There are many roles and responsibilities that are conducive to a successful company dynamic, and there isn't a blanket approach that can be applied when exploring the delegation of such tasks.
We'll also share a sure-fire way how to improve your competitive intelligence knowledge... 😉
Which teams are responsible for competitive intelligence?
In the 2021 Competitive Intelligence Trends Report, we explored who is responsible for the CI function to decipher which department owns the process and understand who is responsible in most cases.
Most product marketers surveyed (78.6%) indicated that they are responsible for competitive intelligence at their company.
The undoubted value of a dedicated CI team is being recognized, with 11.4% of respondents saying they have a specialist team who own the process.
Adam Houghton, VP of Success at Klue, gave an insight into how the company’s client success team sync with PMMs across the board, and some of their common findings:
“Our Client Success team works closely with thousands of product marketers across multiple industries and company sizes.
"There’s a common thread we tend to see - understanding how they differ from competitors and where they fit in their market landscape is critical to success - not only for positioning and messaging to empower revenue teams to win, but to help drive product direction and strategy across the organization.”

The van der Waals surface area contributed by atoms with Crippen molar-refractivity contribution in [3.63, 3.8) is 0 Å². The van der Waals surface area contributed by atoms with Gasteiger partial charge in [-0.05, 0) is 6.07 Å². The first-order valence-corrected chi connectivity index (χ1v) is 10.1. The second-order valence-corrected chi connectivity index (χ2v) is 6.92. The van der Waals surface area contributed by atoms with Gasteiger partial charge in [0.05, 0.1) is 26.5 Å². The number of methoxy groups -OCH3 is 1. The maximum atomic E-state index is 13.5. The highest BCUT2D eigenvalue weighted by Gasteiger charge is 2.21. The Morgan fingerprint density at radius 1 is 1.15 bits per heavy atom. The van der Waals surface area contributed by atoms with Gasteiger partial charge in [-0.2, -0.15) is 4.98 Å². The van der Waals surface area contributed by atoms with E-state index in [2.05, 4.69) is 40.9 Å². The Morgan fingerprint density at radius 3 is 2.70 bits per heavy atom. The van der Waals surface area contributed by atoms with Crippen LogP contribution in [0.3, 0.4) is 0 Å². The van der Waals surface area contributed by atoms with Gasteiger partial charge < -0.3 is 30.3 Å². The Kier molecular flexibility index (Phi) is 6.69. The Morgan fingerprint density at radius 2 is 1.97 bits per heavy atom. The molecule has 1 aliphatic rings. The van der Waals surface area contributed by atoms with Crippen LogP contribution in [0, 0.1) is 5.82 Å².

What are the goals of competitive intelligence?
No matter who competitive intelligence is being carried out by, its purpose remains the same: the process helps you understand your market rivals, differentiate your product, and compete in increasingly competitive markets.
That said, while the benefits of competitive intelligence can't be disputed, for some companies, CI remains unchartered territory.
At our 2020 event, Product Marketing Off-Piste, we welcomed a group of PMMs experienced in competitive intelligence to demystify the art of CI.
How is competitive intelligence executed?
With competitive intelligence, the more thorough you are, the more insights you’ll gain, and this bodes well for your product.
With this in mind, it was encouraging to see nearly 60% of respondents believe CI is influential within their role.
Patty McDonald, Global Solution Marketing Director at Symphony RetailAI, revealed how crowdsourcing intel helped competitive intelligence become more prevalent at her company:
"One of the biggest jumps in our competitive program happened once we crowdsourced collecting intel.
"It allowed us to gather information at scale and ensured that information wasn’t getting stuck within the minds of a few individuals. This provided our Marketing team with the means to strategically own CI."
How often do product marketers monitor competitors?
When we completed the Competitive Intelligence Trends 2020 report, all signs seem to be pointing to a landscape where the role of the product marketer is reduced - but not lost altogether.
Competitive intelligence in product marketing is still very much alive and kicking, with PMMs using it to reevaluate their pricing strategies, introduce new products, and refine existing features.
In 2021, we wanted to find out how often PMMs are thoroughly monitoring their competitors, and we were encouraged to find most said they check in on their competitors weekly (32.9%); a slight increase from 2020’s figure of 29.4%.